The BrainStation Experience | User Experience Design

By Trilby Goouch July 29, 2015
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Adam Higa, User Experience Design student in Toronto

The BrainStation User Experience (UX) Design course was actually recommended to me by one of my managers this summer during my internship with Deloitte Digital. In all seriousness, I actually had never even heard the term “user experience design” before this summer. But after the highly informative and free BrainStation Workshop (and no, they unfortunately aren’t paying me to write this (yet)), I realized that the world of UX design is ripe to disrupt current design trends and hungry to hire business professionals who have a knack for the skill.

Before I delve too far into what the course entails, how about I rewind and tell you about myself first.

I am 21 years old, with a passion for meeting new people and would definitely try most things at least once… or at least that’s what my Plenty of Fish Profile says. Professionally speaking, I just finished my third year of my undergrad at Western University (Go Mustangs), and am majoring in Consumer Behaviour, which could be summarized as “psych based marketing.” The pro’s of this program are that I now have a higher understanding of people and consumer strategy. On the flipside, the program is largely theoretical so my software skills rival that of a newborn chimp. Hence – my new-found relationship with BrainStation.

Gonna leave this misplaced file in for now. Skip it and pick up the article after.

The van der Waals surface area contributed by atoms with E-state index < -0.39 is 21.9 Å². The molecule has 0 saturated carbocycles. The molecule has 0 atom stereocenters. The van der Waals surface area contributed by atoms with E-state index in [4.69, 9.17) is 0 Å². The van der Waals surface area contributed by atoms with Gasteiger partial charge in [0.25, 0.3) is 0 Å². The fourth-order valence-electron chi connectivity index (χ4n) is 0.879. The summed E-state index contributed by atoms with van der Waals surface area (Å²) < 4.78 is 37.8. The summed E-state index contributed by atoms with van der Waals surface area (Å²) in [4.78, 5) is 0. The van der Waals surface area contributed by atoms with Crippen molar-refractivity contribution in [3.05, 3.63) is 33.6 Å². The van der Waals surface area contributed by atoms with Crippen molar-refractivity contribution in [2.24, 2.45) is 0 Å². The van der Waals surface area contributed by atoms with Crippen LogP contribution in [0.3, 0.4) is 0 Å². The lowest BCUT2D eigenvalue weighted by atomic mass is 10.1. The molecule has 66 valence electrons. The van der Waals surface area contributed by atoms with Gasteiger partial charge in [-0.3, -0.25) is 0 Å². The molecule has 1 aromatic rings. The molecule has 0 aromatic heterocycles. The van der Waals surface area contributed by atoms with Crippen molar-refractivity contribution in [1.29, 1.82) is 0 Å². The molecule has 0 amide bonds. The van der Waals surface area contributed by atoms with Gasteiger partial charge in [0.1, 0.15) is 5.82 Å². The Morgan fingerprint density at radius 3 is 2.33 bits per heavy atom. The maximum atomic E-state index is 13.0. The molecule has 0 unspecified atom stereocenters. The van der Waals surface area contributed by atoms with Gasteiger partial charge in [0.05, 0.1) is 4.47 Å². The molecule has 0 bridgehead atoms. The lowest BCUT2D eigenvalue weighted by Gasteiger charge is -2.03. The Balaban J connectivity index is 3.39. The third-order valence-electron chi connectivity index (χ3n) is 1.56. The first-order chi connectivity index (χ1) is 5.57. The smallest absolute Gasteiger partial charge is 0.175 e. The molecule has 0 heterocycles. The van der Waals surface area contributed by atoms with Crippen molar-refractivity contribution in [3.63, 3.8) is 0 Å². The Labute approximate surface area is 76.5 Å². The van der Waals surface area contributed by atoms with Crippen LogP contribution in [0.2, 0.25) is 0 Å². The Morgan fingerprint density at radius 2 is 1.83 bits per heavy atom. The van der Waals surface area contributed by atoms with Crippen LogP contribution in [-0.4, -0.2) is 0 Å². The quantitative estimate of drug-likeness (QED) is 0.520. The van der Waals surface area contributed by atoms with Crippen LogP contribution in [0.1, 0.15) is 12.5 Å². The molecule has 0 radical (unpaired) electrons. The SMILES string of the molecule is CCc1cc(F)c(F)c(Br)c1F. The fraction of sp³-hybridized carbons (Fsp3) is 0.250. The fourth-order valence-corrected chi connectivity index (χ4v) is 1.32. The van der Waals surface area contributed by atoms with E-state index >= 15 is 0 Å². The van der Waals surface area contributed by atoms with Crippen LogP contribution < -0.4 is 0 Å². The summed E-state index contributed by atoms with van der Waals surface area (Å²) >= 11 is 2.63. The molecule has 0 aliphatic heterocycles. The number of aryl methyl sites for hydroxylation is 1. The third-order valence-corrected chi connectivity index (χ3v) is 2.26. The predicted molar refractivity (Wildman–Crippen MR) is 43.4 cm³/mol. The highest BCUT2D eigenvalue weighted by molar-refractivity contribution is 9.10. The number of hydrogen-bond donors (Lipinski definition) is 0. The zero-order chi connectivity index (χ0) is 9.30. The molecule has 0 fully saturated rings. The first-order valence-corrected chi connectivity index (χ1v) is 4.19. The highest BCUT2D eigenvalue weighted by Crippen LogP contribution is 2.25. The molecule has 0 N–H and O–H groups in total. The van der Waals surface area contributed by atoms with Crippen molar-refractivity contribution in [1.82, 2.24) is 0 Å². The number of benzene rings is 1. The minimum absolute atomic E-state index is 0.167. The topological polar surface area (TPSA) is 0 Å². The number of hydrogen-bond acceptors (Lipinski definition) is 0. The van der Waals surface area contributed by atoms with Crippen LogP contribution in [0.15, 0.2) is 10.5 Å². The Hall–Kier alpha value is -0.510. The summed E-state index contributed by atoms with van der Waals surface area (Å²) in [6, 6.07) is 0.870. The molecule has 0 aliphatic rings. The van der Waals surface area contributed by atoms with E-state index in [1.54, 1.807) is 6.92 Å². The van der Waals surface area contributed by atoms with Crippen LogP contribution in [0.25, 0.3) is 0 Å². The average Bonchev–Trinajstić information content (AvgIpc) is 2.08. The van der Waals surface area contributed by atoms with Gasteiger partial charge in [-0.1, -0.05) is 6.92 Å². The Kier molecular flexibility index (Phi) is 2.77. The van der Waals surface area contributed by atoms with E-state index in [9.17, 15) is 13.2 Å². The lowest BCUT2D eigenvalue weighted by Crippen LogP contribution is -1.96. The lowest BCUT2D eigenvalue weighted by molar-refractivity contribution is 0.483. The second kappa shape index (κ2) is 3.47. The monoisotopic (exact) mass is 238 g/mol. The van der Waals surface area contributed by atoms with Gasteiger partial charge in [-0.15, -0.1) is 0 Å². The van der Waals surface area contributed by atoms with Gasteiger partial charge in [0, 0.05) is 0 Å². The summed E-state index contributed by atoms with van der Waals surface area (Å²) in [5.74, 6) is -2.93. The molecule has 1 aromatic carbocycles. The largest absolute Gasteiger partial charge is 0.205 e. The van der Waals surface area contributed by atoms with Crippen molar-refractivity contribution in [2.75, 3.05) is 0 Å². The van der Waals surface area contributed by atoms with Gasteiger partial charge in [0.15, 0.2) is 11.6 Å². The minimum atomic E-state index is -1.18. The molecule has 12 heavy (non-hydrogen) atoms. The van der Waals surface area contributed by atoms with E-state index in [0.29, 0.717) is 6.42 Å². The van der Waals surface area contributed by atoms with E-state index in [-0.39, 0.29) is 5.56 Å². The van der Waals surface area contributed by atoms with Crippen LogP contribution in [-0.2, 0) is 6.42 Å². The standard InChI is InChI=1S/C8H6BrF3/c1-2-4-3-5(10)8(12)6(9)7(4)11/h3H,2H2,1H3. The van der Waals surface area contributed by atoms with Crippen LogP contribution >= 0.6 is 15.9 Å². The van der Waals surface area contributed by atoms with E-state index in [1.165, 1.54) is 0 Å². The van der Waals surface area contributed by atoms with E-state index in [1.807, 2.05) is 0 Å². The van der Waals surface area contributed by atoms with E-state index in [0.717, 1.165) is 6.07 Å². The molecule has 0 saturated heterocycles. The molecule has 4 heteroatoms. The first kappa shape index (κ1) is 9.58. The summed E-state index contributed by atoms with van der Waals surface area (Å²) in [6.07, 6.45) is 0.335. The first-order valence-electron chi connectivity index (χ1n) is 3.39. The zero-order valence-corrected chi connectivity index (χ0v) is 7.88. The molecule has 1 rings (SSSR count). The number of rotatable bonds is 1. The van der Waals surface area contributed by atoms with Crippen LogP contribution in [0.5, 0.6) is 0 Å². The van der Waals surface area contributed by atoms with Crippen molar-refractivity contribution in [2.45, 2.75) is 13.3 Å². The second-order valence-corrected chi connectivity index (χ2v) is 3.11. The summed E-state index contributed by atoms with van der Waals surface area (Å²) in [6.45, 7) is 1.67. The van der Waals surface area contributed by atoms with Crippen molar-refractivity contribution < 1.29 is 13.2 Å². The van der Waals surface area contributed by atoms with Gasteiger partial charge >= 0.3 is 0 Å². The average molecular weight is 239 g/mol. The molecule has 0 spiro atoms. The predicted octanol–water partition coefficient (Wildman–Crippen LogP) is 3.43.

So what exactly does the course look like? Well, my class is made up of about 12 people varying in age, experience and educational backgrounds. As the youngest student, I initially found this to be intimidating, but it turns out that all the experiential diversity makes for some pretty remarkable collaborative sessions. The class is structured in a way that over the duration of the 12 week course, we are working towards a final project.

Each class is blocked into three components:

1. The first hour is presentation time, where one can hone public speaking in a relaxed environment, engage in discussion and share progress made on your topic to receive informal feedback from the class.

2. The second component is the lesson, where we learn the theory and design principles that will be applied to the next portion of our projects.

3. Lastly, we work on a mini-assignment corresponding with the lesson just learned. This gives some practical experience before applying it to the final project.

If at this point in my article you are thinking to yourself “So what?” Don’t worry; meeting awesome people, learning groundbreaking design trends and taking part in educational career accelerators are not for everyone. That being said, I still think that Brainstation might be for you.

This is because the BrainStation lair is not your average educational hub. You know those late night talks at 2am with your best friends when you discuss what your start-up office is going to one day look like, with Ping pong, Foosball, Nintendo Wii, free snacks for all and most importantly a seemingly endless supply of kegs? Well, this dream is the BrainStation reality.

If you don’t believe me, come see for yourself.

Or at least make sure to stay tuned for my next mildly entertaining briefing to find out what it is exactly that we’re learning. Until next time,

Adam “Almost UX Extraordinaire” Higa

Intrigued? Learn more about our User Experience Course in your city.